In COBOL for AIX, Version 3 and Version 4.1, you could indicate that a COBOL for AIX program should create small or large-format files by specifying a runtime option FILEMODE(SMALL) or FILEMODE(LARGE), respectively. Beginning with version 4.1.1 of COBOL for AIX, you can no longer indicate that a COBOL for AIX program should create small or large-format files. Instead, by default, a COBOL for AIX Version 4.1.1 program will ignore the FILEMODE option and create large-format files.

For compatibility with COBOL for AIX Version 2, Version 3 and Version 4.1, you can read files created in small-format.

The following table, which applies to COBOL for AIX, Version 3 and Version 4.1, uses these terms:
(See the table in the Programming Guide)

Small-format
For STL and SdU files, indicates that they are limited to a maximum size of
2 GB. (STL and SdU files created by COBOL for AIX programs before
Version 3 had small format.)

For DB2 sequential and relative files, indicates that the maximum number
of records is 2 ** 32. DB2 indexed files have no COBOL limit.

To indicate that a COBOL for AIX program should create small-format
files, specify runtime option FILEMODE(SMALL).

Large-format
For STL and SdU files, indicates that they can exceed a size of 2 GB; file
size is limited to the maximum record size times the maximum number of
records.

For DB2 sequential and relative files, indicates that the maximum number
of records is 2 ** 64. DB2 indexed files have no COBOL limit.

To indicate that a COBOL for AIX program should create large-format files,
specify (or default to) FILEMODE(LARGE).


Table 11. COBOL for AIX, Version 3 and Version 4.1 file-system summary

File system and formatIs size > 2 GB supported?32-bit COBOL for AIX Version 3 or Version 4.1 program with current runtime library64-bit COBOL for AIX Version 3 or Version 4.1 program with current runtime libraryCOBOL for AIX Version 2 program with current runtime library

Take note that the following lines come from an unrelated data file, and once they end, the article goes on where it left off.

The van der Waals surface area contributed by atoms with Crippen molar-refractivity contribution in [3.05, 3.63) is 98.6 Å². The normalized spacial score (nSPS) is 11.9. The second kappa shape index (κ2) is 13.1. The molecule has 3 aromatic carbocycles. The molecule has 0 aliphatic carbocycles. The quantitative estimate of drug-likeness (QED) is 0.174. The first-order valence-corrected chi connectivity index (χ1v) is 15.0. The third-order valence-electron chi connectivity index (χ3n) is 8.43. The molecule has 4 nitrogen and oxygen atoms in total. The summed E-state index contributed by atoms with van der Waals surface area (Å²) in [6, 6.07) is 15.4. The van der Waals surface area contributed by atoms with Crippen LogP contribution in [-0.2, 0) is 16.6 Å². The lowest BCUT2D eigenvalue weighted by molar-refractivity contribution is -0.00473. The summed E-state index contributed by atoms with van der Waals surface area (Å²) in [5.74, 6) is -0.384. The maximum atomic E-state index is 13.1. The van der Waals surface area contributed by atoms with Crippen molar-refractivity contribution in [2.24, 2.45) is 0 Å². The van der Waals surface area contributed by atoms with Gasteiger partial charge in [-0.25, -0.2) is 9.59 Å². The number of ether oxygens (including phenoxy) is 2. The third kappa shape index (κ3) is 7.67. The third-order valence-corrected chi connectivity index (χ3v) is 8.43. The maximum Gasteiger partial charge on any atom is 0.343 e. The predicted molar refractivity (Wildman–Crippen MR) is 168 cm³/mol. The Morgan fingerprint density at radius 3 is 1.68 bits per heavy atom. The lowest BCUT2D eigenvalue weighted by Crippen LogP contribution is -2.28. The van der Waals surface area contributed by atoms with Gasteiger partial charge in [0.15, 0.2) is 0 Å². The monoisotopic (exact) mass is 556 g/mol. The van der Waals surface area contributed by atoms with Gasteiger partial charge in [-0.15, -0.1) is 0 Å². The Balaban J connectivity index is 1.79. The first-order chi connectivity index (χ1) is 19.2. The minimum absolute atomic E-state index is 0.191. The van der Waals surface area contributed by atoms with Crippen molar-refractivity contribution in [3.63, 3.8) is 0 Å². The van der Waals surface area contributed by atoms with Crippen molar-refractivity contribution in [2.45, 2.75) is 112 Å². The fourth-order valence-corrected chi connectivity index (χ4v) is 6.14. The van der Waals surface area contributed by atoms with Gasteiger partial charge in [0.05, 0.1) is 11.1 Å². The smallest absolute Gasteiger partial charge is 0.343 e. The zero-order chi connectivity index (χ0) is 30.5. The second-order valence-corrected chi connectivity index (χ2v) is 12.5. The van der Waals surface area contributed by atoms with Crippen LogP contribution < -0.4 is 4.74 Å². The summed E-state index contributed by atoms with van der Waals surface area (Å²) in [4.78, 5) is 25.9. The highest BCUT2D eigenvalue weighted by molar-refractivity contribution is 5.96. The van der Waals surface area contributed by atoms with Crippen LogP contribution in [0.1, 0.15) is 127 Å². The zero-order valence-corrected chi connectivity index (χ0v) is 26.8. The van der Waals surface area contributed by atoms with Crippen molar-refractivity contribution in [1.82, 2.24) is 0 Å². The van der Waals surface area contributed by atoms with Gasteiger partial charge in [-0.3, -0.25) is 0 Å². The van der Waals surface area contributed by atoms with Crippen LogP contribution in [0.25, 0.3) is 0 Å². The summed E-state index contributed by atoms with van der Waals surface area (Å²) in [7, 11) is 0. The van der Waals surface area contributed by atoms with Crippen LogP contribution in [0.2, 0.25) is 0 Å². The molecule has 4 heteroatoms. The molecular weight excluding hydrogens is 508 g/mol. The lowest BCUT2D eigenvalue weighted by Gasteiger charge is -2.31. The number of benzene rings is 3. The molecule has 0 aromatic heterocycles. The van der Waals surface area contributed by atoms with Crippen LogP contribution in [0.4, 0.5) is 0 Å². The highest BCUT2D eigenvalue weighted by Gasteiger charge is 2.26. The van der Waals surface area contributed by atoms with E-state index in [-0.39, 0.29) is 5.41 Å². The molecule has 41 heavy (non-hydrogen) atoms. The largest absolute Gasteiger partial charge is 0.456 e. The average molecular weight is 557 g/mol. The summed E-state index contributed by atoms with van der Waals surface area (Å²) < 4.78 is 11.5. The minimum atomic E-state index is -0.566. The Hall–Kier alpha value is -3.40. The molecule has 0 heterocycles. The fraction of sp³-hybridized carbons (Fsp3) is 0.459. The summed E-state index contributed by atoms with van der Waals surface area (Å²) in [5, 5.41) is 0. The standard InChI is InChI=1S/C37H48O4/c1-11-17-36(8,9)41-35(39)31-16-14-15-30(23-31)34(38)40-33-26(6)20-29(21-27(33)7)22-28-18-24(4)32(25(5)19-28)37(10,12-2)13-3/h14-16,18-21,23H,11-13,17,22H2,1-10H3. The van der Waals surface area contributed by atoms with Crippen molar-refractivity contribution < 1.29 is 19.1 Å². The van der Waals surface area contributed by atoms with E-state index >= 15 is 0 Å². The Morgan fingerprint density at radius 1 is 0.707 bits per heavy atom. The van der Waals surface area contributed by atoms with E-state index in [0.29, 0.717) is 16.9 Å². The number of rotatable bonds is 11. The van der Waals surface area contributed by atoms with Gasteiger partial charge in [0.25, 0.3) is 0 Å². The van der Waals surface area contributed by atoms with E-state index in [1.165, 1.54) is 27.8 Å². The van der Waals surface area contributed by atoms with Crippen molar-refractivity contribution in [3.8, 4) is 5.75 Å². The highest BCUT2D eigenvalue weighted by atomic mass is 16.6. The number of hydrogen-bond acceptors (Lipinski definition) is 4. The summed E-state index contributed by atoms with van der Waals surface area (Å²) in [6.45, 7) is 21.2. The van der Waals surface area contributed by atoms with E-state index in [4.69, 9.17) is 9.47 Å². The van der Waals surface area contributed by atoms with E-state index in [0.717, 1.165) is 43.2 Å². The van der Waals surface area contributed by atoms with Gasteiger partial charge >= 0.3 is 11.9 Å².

Chapter 9. Handling errors
Using file system status codes
You can get more detailed information about DB2, NAT, RSD, RAW, SdU, SFS, and STL file-system requests by coding a second data item in the FILE STATUS clause.

NAT(line-sequential), RAW, RSD, STL and SdU files: For NAT, RAW, RSD and SdU file system input and output requests, if data-name-8 is 6 bytes long, it contains the file status code. If data-name-8 is longer than 6 bytes, it also contains a message with further information:

01  my-file-status-2.
    02 exception-return-value PIC 9(6).
   02 additional-info        PIC X(100).


If you attempt to open a file using a different definition than the one with which the file was created, and use the file status code structure shown above, 39 is returned in exception-return-value, and a message that tells which keys you need in order to perform the open request is returned in additional-info.
additional-info might contain further diagnostic information to help you diagnose the problem.

SdU and SFS files: For SdU and SFS file-system input and output requests, define data-name-8 with PICTURE X(n) and USAGE DISPLAY attributes, where n is 6 or greater.


Chapter 12. Compiling, linking and running programs
Runtime environment variables
COBOL_BCD_NOVALIDATE
Specifies if the packed-decimal data item prior to conversion and arithmetic operations is validated.

When this environment variable is set to 1, the digit and sign validation done prior to conversion and arithmetic operations is skipped.

Using this environment variable does not affect the numeric class test that tests whether a data item IS NUMERIC or IS NOT NUMERIC.


Chapter 14. Compiler options

WSCLEAR

WSCLEAR option syntax

>>------- NOWSCLEAR--------------------------------><
     |                                        |  
    | -- WSCLEAR------------------------
-----
                     
|___(nnn)____|  

Default is: NOWSCLEAR

The WSCLEAR size, nnn, is any integer from 0 to 255. WSCLEAR without the suboption is the same as WSCLEAR(0).

Use NOWSCLEAR to bypass the storage-clearing process.

If you use WSCLEAR(nnn), the byte value represented by nnn will be used to initialize each byte of WORKING-STORAGE data to a specific value. This applies only to data items that do not have a VALUE attributed specified.


Chapter 16. Runtime options

Table 37. Runtime options